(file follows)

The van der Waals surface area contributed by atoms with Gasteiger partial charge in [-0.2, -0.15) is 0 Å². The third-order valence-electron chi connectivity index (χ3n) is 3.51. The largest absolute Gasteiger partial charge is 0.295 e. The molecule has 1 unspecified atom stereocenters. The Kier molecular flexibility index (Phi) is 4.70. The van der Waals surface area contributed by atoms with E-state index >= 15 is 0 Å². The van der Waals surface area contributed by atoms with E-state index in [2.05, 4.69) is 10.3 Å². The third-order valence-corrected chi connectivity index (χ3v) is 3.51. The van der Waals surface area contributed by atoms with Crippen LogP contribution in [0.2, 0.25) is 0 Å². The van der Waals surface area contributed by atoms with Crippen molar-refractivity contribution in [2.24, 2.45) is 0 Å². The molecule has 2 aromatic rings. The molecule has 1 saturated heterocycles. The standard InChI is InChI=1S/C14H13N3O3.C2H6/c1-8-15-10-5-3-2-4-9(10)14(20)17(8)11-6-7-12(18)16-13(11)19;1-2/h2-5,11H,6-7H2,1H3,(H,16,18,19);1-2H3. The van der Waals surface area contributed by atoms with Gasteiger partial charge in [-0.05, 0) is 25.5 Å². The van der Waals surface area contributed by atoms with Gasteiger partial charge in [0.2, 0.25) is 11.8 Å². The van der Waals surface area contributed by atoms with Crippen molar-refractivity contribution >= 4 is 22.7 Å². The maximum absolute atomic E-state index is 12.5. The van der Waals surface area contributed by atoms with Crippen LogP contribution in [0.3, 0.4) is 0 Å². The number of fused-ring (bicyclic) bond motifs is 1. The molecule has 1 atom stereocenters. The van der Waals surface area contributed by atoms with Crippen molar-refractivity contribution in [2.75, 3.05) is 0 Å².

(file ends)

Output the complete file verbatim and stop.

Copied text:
The van der Waals surface area contributed by atoms with Gasteiger partial charge in [-0.2, -0.15) is 0 Å². The third-order valence-electron chi connectivity index (χ3n) is 3.51. The largest absolute Gasteiger partial charge is 0.295 e. The molecule has 1 unspecified atom stereocenters. The Kier molecular flexibility index (Phi) is 4.70. The van der Waals surface area contributed by atoms with E-state index >= 15 is 0 Å². The van der Waals surface area contributed by atoms with E-state index in [2.05, 4.69) is 10.3 Å². The third-order valence-corrected chi connectivity index (χ3v) is 3.51. The van der Waals surface area contributed by atoms with Crippen LogP contribution in [0.2, 0.25) is 0 Å². The van der Waals surface area contributed by atoms with Crippen molar-refractivity contribution in [2.24, 2.45) is 0 Å². The molecule has 2 aromatic rings. The molecule has 1 saturated heterocycles. The standard InChI is InChI=1S/C14H13N3O3.C2H6/c1-8-15-10-5-3-2-4-9(10)14(20)17(8)11-6-7-12(18)16-13(11)19;1-2/h2-5,11H,6-7H2,1H3,(H,16,18,19);1-2H3. The van der Waals surface area contributed by atoms with Gasteiger partial charge in [-0.05, 0) is 25.5 Å². The van der Waals surface area contributed by atoms with Gasteiger partial charge in [0.2, 0.25) is 11.8 Å². The van der Waals surface area contributed by atoms with Crippen molar-refractivity contribution >= 4 is 22.7 Å². The maximum absolute atomic E-state index is 12.5. The van der Waals surface area contributed by atoms with Crippen LogP contribution in [0.3, 0.4) is 0 Å². The number of fused-ring (bicyclic) bond motifs is 1. The molecule has 1 atom stereocenters. The van der Waals surface area contributed by atoms with Crippen molar-refractivity contribution in [2.75, 3.05) is 0 Å².